I do not claim omnipotence, M2. I simply rely on your own written statements:

Knowledge comes first then faith! It is so with my religion as well. Knowledge came first.

Since you cannot know that God exists then you are... epistemologically confused.

BBD writes "I do not claim omnipotence, M2."

Well that's something!

"I simply rely on your own written statements"

It seems that you do not.

"Since you cannot know that God exists..."

Says the omniscient BBD :-)

By Michael 2 (not verified) on 06 Oct 2016 #permalink

In reply to by BBD (not verified)

I see that I used "omnipotence" where I ought to have used "omniscience".

The only person that knows what I know is me. Not you. It is irrational for you to presume what I know and do not know. It would be better for you to simply assert disbelief; that would be rational.

By Michael 2 (not verified) on 06 Oct 2016 #permalink

In reply to by BBD (not verified)

M2's capacities in reading comprehension, reasoning, and general knowledge are very poor. Factor in his lack of intellectual integrity, his dysfunctional need for attention and control, and his infatuation with the sound of his own voice, and you have someone with whom it's a complete waste of time to engage. He's basically just a wind-up, bullshite engine.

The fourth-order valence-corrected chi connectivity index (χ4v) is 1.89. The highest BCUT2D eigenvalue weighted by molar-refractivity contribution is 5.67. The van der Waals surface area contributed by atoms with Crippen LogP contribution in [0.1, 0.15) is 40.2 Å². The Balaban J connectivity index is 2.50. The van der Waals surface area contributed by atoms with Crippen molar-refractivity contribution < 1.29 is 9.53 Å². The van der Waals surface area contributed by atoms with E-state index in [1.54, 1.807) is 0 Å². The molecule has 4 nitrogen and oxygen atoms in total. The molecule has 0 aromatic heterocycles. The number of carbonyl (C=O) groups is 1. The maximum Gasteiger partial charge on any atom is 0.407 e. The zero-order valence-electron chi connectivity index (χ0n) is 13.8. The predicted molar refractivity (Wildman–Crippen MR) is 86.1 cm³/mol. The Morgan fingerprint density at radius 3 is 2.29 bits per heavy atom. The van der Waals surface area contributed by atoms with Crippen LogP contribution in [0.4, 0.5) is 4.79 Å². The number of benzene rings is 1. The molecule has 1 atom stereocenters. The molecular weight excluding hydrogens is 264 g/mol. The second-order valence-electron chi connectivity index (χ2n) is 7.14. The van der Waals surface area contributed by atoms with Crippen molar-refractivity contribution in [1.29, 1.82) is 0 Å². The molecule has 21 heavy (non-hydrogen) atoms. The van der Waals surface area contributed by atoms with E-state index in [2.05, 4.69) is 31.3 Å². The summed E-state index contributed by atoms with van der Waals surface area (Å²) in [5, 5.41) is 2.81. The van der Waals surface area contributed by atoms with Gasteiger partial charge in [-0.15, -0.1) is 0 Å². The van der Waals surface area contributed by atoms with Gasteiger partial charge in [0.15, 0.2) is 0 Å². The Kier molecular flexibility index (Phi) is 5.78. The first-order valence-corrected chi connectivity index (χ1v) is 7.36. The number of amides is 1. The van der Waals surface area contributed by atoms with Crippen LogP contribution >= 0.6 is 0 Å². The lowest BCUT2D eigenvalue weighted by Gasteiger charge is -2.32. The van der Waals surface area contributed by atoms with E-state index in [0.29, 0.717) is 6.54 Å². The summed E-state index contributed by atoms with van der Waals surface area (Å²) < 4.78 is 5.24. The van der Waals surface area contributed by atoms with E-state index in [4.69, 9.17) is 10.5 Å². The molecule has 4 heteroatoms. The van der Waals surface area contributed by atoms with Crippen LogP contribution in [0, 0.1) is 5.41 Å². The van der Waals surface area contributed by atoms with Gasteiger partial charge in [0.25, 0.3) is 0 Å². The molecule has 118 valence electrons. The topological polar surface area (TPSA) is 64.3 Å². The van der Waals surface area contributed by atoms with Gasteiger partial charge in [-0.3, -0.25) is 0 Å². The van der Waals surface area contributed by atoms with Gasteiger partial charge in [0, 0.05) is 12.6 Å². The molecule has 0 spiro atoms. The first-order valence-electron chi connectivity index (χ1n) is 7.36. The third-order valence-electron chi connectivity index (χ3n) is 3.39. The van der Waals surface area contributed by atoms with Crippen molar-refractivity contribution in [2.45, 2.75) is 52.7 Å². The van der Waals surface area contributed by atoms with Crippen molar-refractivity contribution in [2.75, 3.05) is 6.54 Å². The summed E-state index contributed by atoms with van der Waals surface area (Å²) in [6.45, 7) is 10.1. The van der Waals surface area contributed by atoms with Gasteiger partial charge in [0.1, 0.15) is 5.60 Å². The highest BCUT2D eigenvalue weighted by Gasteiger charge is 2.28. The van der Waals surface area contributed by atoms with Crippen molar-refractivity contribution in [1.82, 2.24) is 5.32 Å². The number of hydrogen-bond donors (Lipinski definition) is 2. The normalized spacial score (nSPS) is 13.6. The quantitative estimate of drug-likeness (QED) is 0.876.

IMO, FWIW, DNFTT.

----

M2,
Just so you know, I check in here on the comments of dean, BBD, and others. What I post are notes intended for them. I barely even skim the comments you address to me-- if I read them at all. The rest of your stuff I now simply ignore.

By Obstreperous A… (not verified) on 06 Oct 2016 #permalink